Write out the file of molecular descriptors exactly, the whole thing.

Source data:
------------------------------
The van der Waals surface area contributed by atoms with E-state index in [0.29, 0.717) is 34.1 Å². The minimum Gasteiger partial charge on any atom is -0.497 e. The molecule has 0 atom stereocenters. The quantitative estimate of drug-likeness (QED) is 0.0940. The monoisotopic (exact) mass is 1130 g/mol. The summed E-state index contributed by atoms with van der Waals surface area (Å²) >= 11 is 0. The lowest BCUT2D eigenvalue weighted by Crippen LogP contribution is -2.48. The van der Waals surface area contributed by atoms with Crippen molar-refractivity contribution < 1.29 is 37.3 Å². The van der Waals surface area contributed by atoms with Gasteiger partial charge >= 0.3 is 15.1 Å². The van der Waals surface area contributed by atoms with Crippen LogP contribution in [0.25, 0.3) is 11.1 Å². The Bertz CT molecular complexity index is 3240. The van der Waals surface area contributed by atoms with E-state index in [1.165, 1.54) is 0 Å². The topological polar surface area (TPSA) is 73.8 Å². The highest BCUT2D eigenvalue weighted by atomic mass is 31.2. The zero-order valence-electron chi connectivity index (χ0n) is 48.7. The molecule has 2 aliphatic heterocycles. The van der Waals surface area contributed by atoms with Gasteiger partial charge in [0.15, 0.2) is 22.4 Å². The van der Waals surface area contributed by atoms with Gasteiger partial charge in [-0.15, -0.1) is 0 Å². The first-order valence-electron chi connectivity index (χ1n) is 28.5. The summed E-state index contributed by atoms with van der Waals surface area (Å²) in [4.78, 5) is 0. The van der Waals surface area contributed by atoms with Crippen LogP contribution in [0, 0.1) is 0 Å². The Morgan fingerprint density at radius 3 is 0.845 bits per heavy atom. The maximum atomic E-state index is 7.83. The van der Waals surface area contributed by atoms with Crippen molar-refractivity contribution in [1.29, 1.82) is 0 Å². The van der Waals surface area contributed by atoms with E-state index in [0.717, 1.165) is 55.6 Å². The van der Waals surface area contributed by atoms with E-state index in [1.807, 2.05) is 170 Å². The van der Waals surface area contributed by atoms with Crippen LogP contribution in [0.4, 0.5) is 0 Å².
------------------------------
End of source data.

The van der Waals surface area contributed by atoms with E-state index in [0.29, 0.717) is 34.1 Å². The minimum Gasteiger partial charge on any atom is -0.497 e. The molecule has 0 atom stereocenters. The quantitative estimate of drug-likeness (QED) is 0.0940. The monoisotopic (exact) mass is 1130 g/mol. The summed E-state index contributed by atoms with van der Waals surface area (Å²) >= 11 is 0. The lowest BCUT2D eigenvalue weighted by Crippen LogP contribution is -2.48. The van der Waals surface area contributed by atoms with Crippen molar-refractivity contribution < 1.29 is 37.3 Å². The van der Waals surface area contributed by atoms with Gasteiger partial charge >= 0.3 is 15.1 Å². The van der Waals surface area contributed by atoms with Crippen LogP contribution in [0.25, 0.3) is 11.1 Å². The Bertz CT molecular complexity index is 3240. The van der Waals surface area contributed by atoms with E-state index in [1.165, 1.54) is 0 Å². The topological polar surface area (TPSA) is 73.8 Å². The highest BCUT2D eigenvalue weighted by atomic mass is 31.2. The zero-order valence-electron chi connectivity index (χ0n) is 48.7. The molecule has 2 aliphatic heterocycles. The van der Waals surface area contributed by atoms with Gasteiger partial charge in [0.15, 0.2) is 22.4 Å². The van der Waals surface area contributed by atoms with Gasteiger partial charge in [-0.15, -0.1) is 0 Å². The first-order valence-electron chi connectivity index (χ1n) is 28.5. The summed E-state index contributed by atoms with van der Waals surface area (Å²) in [4.78, 5) is 0. The van der Waals surface area contributed by atoms with Crippen LogP contribution in [0, 0.1) is 0 Å². The Morgan fingerprint density at radius 3 is 0.845 bits per heavy atom. The maximum atomic E-state index is 7.83. The van der Waals surface area contributed by atoms with Crippen molar-refractivity contribution in [1.29, 1.82) is 0 Å². The van der Waals surface area contributed by atoms with E-state index in [0.717, 1.165) is 55.6 Å². The van der Waals surface area contributed by atoms with E-state index in [1.807, 2.05) is 170 Å². The van der Waals surface area contributed by atoms with Crippen LogP contribution in [0.4, 0.5) is 0 Å².